Gregory Umbach

Gregory Umbach

Assistant Professor
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PhD     Cornell University
MA       Cornell University
BA        Northwestern University


Greg ("Fritz") Umbach is assistant professor of History. He received his PhD in American History from Cornell University, where he was the recipient of the John M. and Emily B. Clark Distinguished Teaching Award for Outstanding Undergraduate Teaching in the College of Arts and Science.  He has published in both popular and scholarly journals on a wide variety of topics, including public housing, crime, New York's Chinatown, and consumer culture.  His second book, Public Housing Myths: Perception, Reality, and Social Policy (Cornell, 2014) won the International Planning History Society Book Award in 2015.  His first book, The Last Neighborhood Cops: The Rise and Fall of Community Police in New York's Public Housing (Rutgers, 2011) explored the history of policing and crime in the New York City Housing Authority.  Umbach has also won, along with colleagues from the City University of New York, two National Endowment for the Humanities pedagogy grants. He has consulted for the New York City Police Department, the New York City Housing Authority, and the Vera Institute. He has has been interviewed and quoted on crime, housing and other topics in leading national and regional media sources including WNYC, The New York Times, and NPR.   He has also directed several scholarly archives including Gathered in Time: Utah Quilts and Their Makers: Settlement to 1950Ground One: Voices from Post-911 Chinatown; and The September 11 Digital Archive both recently accessioned by the Library of Congress as that institution's first major digital acquisitions. He also served as the historical consultant (and appears in) a documentary on the Trans-Atlantic Slave Trade by New Yorker Films that accompanies the North American DVD release of Adanggaman, a film by the Ivory Coast director Roger Gnoan M'Bala.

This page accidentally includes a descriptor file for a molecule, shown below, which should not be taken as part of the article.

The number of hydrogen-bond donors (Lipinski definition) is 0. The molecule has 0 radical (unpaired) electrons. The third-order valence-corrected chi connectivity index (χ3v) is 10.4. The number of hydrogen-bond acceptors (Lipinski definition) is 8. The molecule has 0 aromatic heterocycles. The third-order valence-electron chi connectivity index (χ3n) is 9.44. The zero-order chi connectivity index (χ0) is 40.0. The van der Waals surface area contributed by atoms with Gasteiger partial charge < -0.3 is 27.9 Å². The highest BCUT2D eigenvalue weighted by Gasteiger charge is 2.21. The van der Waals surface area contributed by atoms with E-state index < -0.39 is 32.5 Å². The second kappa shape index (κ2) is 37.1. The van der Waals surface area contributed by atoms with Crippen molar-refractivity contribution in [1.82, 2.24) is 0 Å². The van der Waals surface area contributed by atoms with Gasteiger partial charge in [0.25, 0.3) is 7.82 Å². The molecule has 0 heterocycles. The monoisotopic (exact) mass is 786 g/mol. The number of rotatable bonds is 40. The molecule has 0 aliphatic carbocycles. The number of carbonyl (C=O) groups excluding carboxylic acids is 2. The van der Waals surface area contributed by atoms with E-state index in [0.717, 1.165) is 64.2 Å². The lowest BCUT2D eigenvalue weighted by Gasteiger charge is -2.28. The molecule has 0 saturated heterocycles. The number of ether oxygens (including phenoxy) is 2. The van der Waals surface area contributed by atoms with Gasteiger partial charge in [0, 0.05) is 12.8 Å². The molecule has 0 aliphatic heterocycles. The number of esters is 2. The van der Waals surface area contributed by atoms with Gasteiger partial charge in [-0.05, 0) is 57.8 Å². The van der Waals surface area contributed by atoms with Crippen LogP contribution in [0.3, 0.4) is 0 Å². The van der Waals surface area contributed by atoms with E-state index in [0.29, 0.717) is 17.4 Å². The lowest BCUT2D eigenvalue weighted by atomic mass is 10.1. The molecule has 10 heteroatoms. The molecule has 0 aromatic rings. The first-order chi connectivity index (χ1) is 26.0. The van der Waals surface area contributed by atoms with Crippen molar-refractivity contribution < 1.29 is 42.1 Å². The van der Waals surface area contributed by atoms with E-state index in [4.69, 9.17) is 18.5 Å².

His forthcoming book explores the history of crime and policing in New York City since 1964.

He regularly takes his students kayaking on the Hudson.



Public housing; crime; post-war New York City; history of the Church of Latter-Day Saints